Pompeo Criticizes Beijing, Hong Kong Government Over Use of National Security Law Against Student Activists

October 30, 2020 Updated: October 30, 2020

Secretary of State Mike Pompeo has condemned Beijing and the Hong Kong government over its recent arrest and detention of three student activists, saying that they should be freed immediately.

“The Beijing-controlled Hong Kong government continues to stifle dissent, repress public opinion, and use law enforcement for political purposes,” Pompeo stated on Oct. 29.

“The People’s Republic of China has violated its international obligations under the 1984 Sino-British Joint Declaration, while the Chinese Communist Party and its Hong Kong proxies crush the promised autonomy of Hong Kong, and eviscerate Hong Kong’s respect for human rights, including the rights to peaceful assembly and freedom of expression,” he added.

In 1984, China and the United Kingdom signed an international treaty called the Sino-British Joint Declaration, which outlined the terms of Hong Kong’s handover back to China in 1997.

Under the treaty, China’s ruling communist party promised to guarantee the city and its residents basic freedoms and autonomy not granted to mainland Chinese for at least 50 years after 1997 under a “one country, two systems” model.

The three students arrested on Tuesday—Tony Chung, Yanni Ho, and William Chan—were former members of Studentlocalism, a Hong Kong-based pro-independence organization. On June 30, the group announced that it would disband and cease all operations in Hong Kong just hours before Beijing imposed a national security law on the Chinese-ruled city.

In mid-October, a State Department report highlighted the erosion of the city’s freedoms following Beijing’s implementation of its so-called national security law, which punishes vaguely-defined crimes such as succession and subversion of the one-party communist state with a maximum penalty of life imprisonment.

Studentlocalism took to its social media Tuesday morning announcing that 19-year-old Chung had been missing since 8 a.m. local time. It later confirmed that Chung was being detained at the city’s Central Police District headquarters.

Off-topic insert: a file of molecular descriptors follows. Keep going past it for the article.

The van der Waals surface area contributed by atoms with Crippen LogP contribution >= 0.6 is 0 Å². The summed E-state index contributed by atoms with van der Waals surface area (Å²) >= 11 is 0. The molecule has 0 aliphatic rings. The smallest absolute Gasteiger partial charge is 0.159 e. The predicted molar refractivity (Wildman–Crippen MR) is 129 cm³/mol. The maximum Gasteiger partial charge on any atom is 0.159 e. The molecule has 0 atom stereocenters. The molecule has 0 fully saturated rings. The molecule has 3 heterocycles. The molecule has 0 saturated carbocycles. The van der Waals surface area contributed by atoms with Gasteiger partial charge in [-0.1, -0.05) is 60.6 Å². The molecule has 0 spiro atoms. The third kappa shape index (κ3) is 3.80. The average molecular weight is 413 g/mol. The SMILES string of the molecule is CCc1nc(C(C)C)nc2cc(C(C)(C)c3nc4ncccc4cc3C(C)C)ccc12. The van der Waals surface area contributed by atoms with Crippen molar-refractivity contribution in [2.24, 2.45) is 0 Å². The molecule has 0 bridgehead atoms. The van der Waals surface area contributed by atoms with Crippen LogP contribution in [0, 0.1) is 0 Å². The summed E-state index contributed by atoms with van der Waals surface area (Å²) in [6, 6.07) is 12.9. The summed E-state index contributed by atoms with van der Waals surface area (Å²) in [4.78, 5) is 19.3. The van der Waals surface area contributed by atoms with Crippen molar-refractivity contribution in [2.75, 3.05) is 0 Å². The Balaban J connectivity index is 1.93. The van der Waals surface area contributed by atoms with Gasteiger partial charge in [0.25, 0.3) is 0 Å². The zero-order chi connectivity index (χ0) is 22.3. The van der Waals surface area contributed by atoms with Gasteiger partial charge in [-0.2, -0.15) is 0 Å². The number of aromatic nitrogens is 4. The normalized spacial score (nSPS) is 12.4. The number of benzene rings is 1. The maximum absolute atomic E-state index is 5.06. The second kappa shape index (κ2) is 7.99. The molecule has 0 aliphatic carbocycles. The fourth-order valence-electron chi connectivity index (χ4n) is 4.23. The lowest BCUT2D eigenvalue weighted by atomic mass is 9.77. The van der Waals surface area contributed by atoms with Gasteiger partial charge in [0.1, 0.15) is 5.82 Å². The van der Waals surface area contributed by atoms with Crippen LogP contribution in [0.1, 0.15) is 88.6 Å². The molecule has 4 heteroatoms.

According to the South China Morning Post, Chung was detained by the Hong Kong Police’s national security unit near the U.S. Consulate. U.K.-based group Friends of Hong Kong told Hong Kong newspaper Apple Daily that Chung was on his way to the U.S. consulate seeking political asylum.

That same afternoon, Studentlocalism also announced that Ho and Chan had been arrested as they arrived at police stations as per the bail requirements over their July arrests. They were subsequently released on bail.

Chung, Ho, Chan, and another former Studentlocalism member were arrested on suspicion of inciting secession, violating the national security law, on July 29. According to local media, police are investigating their online posts calling for the establishment of a “Hong Kong nation.”

Chung made a court appearance on Oct. 29 and was charged on four counts, including for secession, according to Studentlocalism. He was denied bail and will remain in detention until his next court hearing on Jan. 7 next year.

Joshua Rosenzweig, the head of Amnesty International’s China Team, issued a statement on Thursday after Chung was denied bail, saying that the arrest was “politically motivated.”

“The charges brought against Tony Chung once again expose the Hong Kong government’s disdain for freedom of expression and dissent,” Rosenzweig said.

Rosenzweig added: “Tony Chung has been targeted solely for exercising his right to freedom of expression and he should be released immediately and unconditionally, and all charges against him dropped.”

Follow Frank on Twitter: @HwaiDer